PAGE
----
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To my knowledge, only two of the candidates that failed the tests did later become astronauts and flew on missions for NASA:

Navy Lt (later Capt) Jim Lovell, who was later an astronaut in the Gemini and Apollo programs, did not pass the physical tests.

Lovell flew on 4 different missions, notably as the commander of the famous Apollo 13. He was also part of the crew for Gemini 7 (Pilot) & 12 (Command Pilot) and Apollo 8 (Command Module Pilot).

  • Pete Conrad
    Conrad, who also took part in the selection process, disagreed with the tests practiced by NASA and chose to voluntarily fail several of them.

Unlike his fellow candidates, Conrad rebelled against the regimen. During a Rorschach inkblot test, he told the psychiatrist that one blot card revealed a sexual encounter complete with lurid detail. When shown a blank card, he turned it around, pushed it back and replied, "It's upside down".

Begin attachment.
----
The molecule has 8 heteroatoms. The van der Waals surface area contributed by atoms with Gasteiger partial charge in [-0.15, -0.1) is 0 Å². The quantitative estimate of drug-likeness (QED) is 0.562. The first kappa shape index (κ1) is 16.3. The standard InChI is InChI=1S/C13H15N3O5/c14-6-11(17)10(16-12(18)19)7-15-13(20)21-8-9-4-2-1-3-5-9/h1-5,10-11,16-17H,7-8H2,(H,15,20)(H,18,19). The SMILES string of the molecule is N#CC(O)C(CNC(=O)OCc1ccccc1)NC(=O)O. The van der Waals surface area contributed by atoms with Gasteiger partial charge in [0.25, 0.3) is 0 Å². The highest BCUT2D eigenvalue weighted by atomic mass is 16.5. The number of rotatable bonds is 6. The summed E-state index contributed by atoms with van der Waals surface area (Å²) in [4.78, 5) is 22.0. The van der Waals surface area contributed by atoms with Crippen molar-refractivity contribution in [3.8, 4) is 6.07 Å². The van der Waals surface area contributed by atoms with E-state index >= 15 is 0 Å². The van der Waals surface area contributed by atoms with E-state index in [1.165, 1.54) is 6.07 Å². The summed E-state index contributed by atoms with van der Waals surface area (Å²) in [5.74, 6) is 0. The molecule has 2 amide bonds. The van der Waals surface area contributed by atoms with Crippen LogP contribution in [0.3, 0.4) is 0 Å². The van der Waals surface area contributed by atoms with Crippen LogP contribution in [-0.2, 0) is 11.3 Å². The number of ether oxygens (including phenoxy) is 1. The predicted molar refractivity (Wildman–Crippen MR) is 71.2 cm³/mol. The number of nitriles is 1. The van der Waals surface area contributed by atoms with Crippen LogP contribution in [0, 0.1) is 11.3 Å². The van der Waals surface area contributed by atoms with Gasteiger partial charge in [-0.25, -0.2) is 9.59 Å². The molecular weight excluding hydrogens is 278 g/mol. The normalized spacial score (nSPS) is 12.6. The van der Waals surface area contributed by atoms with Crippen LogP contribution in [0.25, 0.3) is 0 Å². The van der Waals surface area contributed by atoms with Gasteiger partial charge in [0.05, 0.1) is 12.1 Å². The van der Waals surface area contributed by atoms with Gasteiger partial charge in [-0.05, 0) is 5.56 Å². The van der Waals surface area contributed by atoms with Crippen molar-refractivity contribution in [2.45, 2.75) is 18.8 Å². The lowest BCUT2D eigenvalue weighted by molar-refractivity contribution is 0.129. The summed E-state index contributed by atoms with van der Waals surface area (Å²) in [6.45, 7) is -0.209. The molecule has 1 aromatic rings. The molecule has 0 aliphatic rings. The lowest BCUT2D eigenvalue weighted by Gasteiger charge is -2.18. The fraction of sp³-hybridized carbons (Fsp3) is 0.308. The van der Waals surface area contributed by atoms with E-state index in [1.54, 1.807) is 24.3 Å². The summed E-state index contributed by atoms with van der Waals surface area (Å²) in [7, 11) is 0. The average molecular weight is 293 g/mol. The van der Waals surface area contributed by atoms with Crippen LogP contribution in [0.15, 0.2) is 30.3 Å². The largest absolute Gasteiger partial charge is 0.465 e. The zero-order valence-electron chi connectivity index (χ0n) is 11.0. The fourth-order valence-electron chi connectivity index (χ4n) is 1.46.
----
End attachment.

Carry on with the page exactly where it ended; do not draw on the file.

Then when he was asked to deliver a stool sample to the onsite lab, he placed it in a gift box and tied a red ribbon around it. Eventually, he decided that he had had enough. After dropping his full enema bag on the desk of the clinic's commanding officer, he walked out. His initial application to NASA was denied with the notation not suitable for long-duration flight.

He later reapplied and finally joined NASA in 1962. Conrad also flew on 4 different missions : Gemini 5 (Pilot) & 11 (Command Pilot), Apollo 12 (Commander) and Skylab 2 (Commander)

Edward Givens, part of the finalists, did also become a NASA astronaut in 1966 but never actually flew on any mission as he unfortunately died in a car accident the following year.

Givens had been a Project Mercury finalist back in 1959, and was one of nineteen astronauts selected by NASA in April 1966 for its fifth astronaut group. After completing basic astronaut training, he was assigned to the Apollo program and briefly served on the support crew for the first manned mission after the Apollo 1 fire, Apollo 7.